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Monday, October 26, 2020  Spokane, Washington  Est. May 19, 1883
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EPA, Kaiser cleanup of former smelter in Mead shows evolution in environmental understanding

In the early 1970s, park officials and neighborhood advocates rejoiced in the addition of a new public park where an outfall pipe from the Kaiser smelting plant met Deadman Creek. Fifty years later, environmental regulators and the former owners of the property are trying to stop that flow, based on new knowledge about the harm of asbestos and other chemicals. 

Post Falls neighbors seek to stop development over aquifer concerns

A group of Post Falls neighbors who live on the south side of the Spokane River are challenging the approval of a 57-home subdivision on what was an abandoned hayfield in their neighborhood because they fear more septic tanks could endanger their drinking water.

Little Spokane River Artist Studio Tour goes virtual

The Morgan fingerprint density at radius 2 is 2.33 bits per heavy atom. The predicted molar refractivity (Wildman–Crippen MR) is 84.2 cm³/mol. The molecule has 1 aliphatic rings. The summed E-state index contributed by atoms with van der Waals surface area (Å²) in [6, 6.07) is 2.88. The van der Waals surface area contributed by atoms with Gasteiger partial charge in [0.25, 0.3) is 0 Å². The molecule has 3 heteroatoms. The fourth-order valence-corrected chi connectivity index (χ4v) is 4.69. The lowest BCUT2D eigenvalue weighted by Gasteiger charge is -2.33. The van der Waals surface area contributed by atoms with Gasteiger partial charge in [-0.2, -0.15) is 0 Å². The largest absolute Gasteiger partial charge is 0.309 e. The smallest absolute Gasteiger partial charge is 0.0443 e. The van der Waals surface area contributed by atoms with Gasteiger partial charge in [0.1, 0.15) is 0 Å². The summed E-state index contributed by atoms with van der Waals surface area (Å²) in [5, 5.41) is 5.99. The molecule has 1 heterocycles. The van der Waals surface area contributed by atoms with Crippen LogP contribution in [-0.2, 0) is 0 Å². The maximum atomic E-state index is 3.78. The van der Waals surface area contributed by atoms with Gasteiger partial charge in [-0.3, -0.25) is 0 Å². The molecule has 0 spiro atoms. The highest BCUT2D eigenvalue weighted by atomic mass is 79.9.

The Little Spokane River Artist Studio Tour, now in its 13th year, will be a virtual event next month due to COVID-19, co-founder Gina Freuen announced Wednesday. The show opens Sept. 26 at 8 a.m. at littlespokanestudios.com, with more than three dozen regional artists participating. 

Priest River killer abducted man for help moving woman’s body, records say

Bradley M. Leader, 67, was arrested on Friday after a man flagged down a Priest River police sergeant and said Leader had kidnapped him the previous day, according to Bonner County court records. The man reported he had known Leader for 20 years, and Leader forced him to help move the body of 66-year-old Eveline Pederson.

Then and Now: Downriver bridge

The Downriver bridge opened in 1928, replacing at least two former bridges on the site that were inadequate for traffic to the nearby Army base. The current span, the T.J. Meenach Bridge, was completed in 1994. 

Ethiopia denies reports government has started filling dam

Ethiopia’s water minister denied reports Wednesday that the government had begun filling a massive hydroelectric dam that has caused severe tensions with Egypt and led some to fear military conflict, while Cairo swiftly asked for clarification.

Ongoing Latah Creek cleanup efforts receive $1.75 million boost from state

Latah Creek's pollution is due largely to agricultural runoff and soil erosion along its 60 miles stretching from west of Spokane down into north central Idaho. The Washington Ecology Department has issued a new round of funding intending to incentivize farmers to adopt methods that don't churn up the soil and stabilize creek beds.